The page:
Generating non-classical light using Rydberg interactions
à 11h en salle C. Brot
We study, both theoretically and experimentally, the possibility to use a cloud of Rydberg atoms as a strongly non-linear optical medium, which should enable strong photon-photon interactions and allow one to deterministically create non-classical states of light.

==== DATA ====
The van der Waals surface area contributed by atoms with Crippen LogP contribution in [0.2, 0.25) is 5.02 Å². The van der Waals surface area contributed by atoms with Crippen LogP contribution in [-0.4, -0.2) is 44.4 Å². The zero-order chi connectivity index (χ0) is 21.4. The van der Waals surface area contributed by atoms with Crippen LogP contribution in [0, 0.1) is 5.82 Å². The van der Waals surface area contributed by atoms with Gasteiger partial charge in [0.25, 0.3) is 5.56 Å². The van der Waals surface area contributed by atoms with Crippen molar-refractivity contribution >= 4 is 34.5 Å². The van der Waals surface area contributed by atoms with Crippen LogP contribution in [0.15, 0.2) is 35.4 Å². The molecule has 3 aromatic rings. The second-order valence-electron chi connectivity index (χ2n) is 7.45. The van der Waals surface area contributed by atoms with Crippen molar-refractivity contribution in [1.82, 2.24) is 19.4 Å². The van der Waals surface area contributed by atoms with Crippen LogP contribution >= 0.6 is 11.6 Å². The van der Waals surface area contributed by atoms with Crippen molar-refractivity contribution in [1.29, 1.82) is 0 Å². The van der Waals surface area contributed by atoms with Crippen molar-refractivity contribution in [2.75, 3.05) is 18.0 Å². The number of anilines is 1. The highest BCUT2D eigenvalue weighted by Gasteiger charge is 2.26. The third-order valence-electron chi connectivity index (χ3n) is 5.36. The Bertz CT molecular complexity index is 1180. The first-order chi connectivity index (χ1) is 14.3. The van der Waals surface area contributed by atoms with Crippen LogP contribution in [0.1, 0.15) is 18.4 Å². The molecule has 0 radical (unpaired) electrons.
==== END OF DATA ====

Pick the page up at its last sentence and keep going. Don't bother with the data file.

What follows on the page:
Atomic ensembles play a prominent role in quantum optics. For instance, the quantum state of a light beam can be stored in an ensemble of cold atoms as a polarisation wave involving two long-lived atomic states. If one of these atomic states is a Rydberg state, this polariton will evolve due to long-range atomic interactions. As a result, a coherent pulse of light stored in the atomic medium should turn into a non-classical polaritonic state which could be retrieved as a pulse of non-classical light. We have theoretically shown that the Rydberg gas should act as “quantum scissors” on the stored quantum state, and the retrieved optical pulse should become a coherent superposition of zero and one photons presenting a non-classical, negative Wigner function. We have also found realistic experimental parameters to retrieve this pulse with a high efficiency in a well-defined spatial and temporal mode, which should make the non-classical properties of the state observable in a homodyne measurement. Currently, as a first step in this direction, we are experimentally investigating the non-linear optical dispersion of a Rydberg cloud trapped inside a low-finesse optical cavity.
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